Telepsychiatry and telehealth provided an essential service to patients and providers during the COVID-19 pandemic, offering a safe way to deliver and receive care during a time when many hospitals and clinics were canceling in-person visits. This method of care delivery was quickly embraced. Nearly half of Medicare patients reported having a telehealth visit in the summer or fall of 2020, and 64% said their provider was offering telehealth. A substantial increase from the low 18% of Medicare physicians offering telehealth before the pandemic.
Based on this rapid increase in demand, a wave of new telehealth providers has suddenly flooded the market. In contrast, MindCare has been delivering quality care and increased patient access to mental health services for over eight years. We have developed trusted relationships with hospital systems, outpatient centers, insurance companies and patients by providing consistent, quality focused care. Continued and expanded access to telepsychiatry services is a vital part of patient care at a time when patients around the country are experiencing increasing mental health needs from the COVID-19 pandemic.
Legislative changes that increased access during the pandemic are set to expire
Regulatory changes were introduced to help increase access to care during the pandemic. The Centers for Disease Control and Prevention (CDC) recommended virtual care adoption and promoted strategies to increase its use by clinicians, insurers, and patients alike. Congress passed the Consolidated Appropriations Act of 2020 which provided grants to help facilities offset the cost of setting up virtual care offerings, and increased access to all telepsychiatry for all Medicare beneficiaries no matter their geographical location. The Centers for Medicare and Medicaid also released a toolkit to accelerate the adoption of telehealth coverage and allowed for expanded reimbursement for telehealth services.
These changes substantially helped to increase access to a safer care option. These legislative acts were written to only be enacted during the pandemic though, leaving many uncertain of what the future brings. Additionally, one line in the Consolidated Appropriations Act requires physicians to have seen a patient in person within the past six months before a virtual visit can take place, and to continue in-person visits at regular intervals.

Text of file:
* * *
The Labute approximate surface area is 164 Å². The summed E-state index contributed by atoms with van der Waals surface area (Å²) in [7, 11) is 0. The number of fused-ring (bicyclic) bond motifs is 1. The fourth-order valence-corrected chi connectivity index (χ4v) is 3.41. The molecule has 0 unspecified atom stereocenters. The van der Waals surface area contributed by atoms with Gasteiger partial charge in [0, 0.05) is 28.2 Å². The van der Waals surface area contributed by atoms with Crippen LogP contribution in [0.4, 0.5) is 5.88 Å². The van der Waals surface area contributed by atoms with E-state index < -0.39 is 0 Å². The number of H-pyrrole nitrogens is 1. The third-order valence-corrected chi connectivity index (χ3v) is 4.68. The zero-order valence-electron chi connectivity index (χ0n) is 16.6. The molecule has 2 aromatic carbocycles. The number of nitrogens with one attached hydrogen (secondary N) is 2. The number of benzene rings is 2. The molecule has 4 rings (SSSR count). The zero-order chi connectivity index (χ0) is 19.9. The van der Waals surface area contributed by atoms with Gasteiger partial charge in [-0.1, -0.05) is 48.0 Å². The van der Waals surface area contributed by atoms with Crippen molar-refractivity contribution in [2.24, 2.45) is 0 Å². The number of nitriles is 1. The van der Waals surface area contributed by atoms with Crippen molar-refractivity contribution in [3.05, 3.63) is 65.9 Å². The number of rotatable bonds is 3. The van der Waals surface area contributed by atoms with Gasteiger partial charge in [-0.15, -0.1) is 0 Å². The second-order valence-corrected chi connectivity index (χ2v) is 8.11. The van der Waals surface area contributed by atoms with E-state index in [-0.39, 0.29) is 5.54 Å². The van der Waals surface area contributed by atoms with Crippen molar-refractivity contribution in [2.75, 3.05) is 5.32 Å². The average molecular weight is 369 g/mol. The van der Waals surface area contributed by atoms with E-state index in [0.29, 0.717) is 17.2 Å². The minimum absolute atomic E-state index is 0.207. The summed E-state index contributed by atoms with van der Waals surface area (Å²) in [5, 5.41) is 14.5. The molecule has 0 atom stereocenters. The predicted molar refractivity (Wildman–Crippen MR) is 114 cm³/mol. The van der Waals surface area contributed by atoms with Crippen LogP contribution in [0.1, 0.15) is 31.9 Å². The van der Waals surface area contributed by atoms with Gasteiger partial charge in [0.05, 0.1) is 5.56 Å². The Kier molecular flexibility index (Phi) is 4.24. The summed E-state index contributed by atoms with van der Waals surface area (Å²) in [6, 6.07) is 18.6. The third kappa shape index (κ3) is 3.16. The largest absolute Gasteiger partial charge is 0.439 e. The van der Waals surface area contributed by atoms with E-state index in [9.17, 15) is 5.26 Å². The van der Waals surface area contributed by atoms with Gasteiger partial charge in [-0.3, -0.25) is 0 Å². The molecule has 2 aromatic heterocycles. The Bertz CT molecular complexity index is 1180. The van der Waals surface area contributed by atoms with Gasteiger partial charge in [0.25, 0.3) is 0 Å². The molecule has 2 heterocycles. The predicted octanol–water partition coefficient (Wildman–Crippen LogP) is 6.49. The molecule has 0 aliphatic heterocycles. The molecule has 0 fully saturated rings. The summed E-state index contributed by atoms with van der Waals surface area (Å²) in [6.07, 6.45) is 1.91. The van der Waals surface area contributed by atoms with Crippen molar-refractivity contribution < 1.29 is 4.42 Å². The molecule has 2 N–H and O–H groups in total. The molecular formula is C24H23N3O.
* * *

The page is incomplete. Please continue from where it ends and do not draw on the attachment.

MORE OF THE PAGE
Bringing telehealth into 2021 and beyond
This one line significantly disrupts the safer care model the act was intended to bring. Recognizing this weakness, a bipartisan group of senators recently introduced the Telemental Healthcare Access Act of 2021. This bill removes the problematic line requiring in-person visits for mental health services. Senator Bill Cassidy, one of the bill’s supporters, stated “Medicare patients deserve direct access to telemental health services, and this bill removes barriers, to make this possible.”
Requirements for in-person mental health visits negatively impact rural and underserved communities. The US is currently facing increasing shortages of psychiatric providers, which could quickly double if the psychiatric workforce isn’t increased before 2025. Additionally, psychiatric care is unevenly distributed around the US, leaving 77% of counties underserved and 55% of states with serious shortage areas.
This year many legislators are recognizing the benefits that expanded access to telehealth brought during the pandemic and see that continuing these programs is essential for patients moving forward. In addition to the Telemental Healthcare Access Act, senators have also introduced the Protecting Rural Telehealth Access Act, another bill aimed at continuing access in underserved communities beyond the COVID-19 pandemic. If passed, these two bills could help solve some of the shortage issues and bring much needed mental health care to disadvantaged communities that do not have ready access to in-person care.
MindCare supports continued access to telepsychiatry across the US
The past year and a half has taken an immense toll on our mental health, increasing the already growing need for access to better mental health care. Many healthcare initiatives and medical groups are rallying in support of expanding access to telehealth services, including the American Telemedicine Association and the Health Innovation Alliance.
We at MindCare support expanding patient access to mental health care and believe that telepsychiatry is a sustainable option to help reach distant communities. Access to care should not be restricted to times of public health crises. Patients should feel secure in their ability to obtain the help they need, when and where they need it. Our telepsychiatry services offer consistent, quality care, and timely access for patients.
MindCare is a leading provider of round-the-clock telepsychiatry and behavioral health services with specialists licensed in all 50 states. We partner with healthcare professionals and organizations to deliver best-in-class, end-to-end telebehavioral health services that combine evidence-based care pathways, advanced technology, and high-quality providers. Our mental health specialists are available 24/7 for consultations and patient visits, ensuring consistent quality of care and timely access for patients. With over 100 psychiatrists, nurse practitioners, and licensed clinical social workers, our team is setting a new standard for telepsychiatry services. We are proud to be a part of bringing solutions and better care to patients around the country.